When you have a mental illness that prevents you from being gainfully employed, Social Security Disability (SSD) benefits can be a critical source of income and medical coverage — if you can qualify for them.
It definitely won’t help your case if you’re accused of faking the severity of your condition (or faking your condition completely). This is known as “malingering.”
Because there’s a political spotlight on fraud and waste in the Social Security program, examiners are always on the watch for anybody who might be claiming to have condition they don’t have. Claims regarding mental illness are particularly suspect in the minds of many examiners because they often rely on “soft” evidence (your reported symptoms) as opposed to “hard” evidence (like lab reports and x-rays).
How can you protect yourself against accusations that you’re lying about your condition? Here are some suggestions to keep in mind:
- Don’t exaggerate your symptoms when you describe them to your doctor. Most people with mental health problems have bad days and good days. It’s not only okay to tell your doctor that your symptoms come and go, it’s likely to sound much more honest than saying that you are “always” suffering from a panic attack or “always” depressed.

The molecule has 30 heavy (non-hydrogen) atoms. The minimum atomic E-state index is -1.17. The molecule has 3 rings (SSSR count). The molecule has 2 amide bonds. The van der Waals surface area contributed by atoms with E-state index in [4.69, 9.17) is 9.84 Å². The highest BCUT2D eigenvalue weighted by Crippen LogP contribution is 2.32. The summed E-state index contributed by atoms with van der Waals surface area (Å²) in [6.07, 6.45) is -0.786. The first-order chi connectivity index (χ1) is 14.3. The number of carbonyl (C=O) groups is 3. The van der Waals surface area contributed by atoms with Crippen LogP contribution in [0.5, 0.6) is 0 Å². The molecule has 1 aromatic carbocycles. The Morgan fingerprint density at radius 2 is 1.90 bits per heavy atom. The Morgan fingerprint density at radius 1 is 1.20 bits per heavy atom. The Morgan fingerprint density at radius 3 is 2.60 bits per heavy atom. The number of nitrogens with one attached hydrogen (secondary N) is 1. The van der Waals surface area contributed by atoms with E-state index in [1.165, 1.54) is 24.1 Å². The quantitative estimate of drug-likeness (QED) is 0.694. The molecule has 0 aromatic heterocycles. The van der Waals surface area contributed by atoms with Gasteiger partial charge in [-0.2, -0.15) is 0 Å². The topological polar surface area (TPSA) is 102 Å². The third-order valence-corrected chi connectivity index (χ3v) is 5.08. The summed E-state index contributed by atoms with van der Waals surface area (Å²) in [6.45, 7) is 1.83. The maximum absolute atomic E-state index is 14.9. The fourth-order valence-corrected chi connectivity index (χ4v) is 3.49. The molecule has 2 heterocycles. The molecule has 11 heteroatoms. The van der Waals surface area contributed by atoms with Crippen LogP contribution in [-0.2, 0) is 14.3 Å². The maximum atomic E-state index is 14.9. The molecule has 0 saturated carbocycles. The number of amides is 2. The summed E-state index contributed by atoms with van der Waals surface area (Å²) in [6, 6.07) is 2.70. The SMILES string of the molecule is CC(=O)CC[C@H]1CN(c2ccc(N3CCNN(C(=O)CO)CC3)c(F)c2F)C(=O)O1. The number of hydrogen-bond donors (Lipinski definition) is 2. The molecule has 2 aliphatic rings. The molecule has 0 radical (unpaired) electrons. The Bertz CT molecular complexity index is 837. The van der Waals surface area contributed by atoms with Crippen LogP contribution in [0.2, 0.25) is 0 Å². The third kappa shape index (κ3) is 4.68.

- Participate fully in any mental health testing that your psychologist or psychiatrist wants to perform. Mental health tests have fail-safes that are designed to show if someone is exaggerating or just not giving the test their best effort.
- Be open to treatment suggestions from your doctor. Generally speaking, sick people want to get well again. Being willing to try medication, therapy and even in-patient treatment for your condition can help show the earnestness of your claim.
If you’ve been accused of malingering, you’re probably going to need help with your disability claim. Don’t hesitate to seek legal assistance.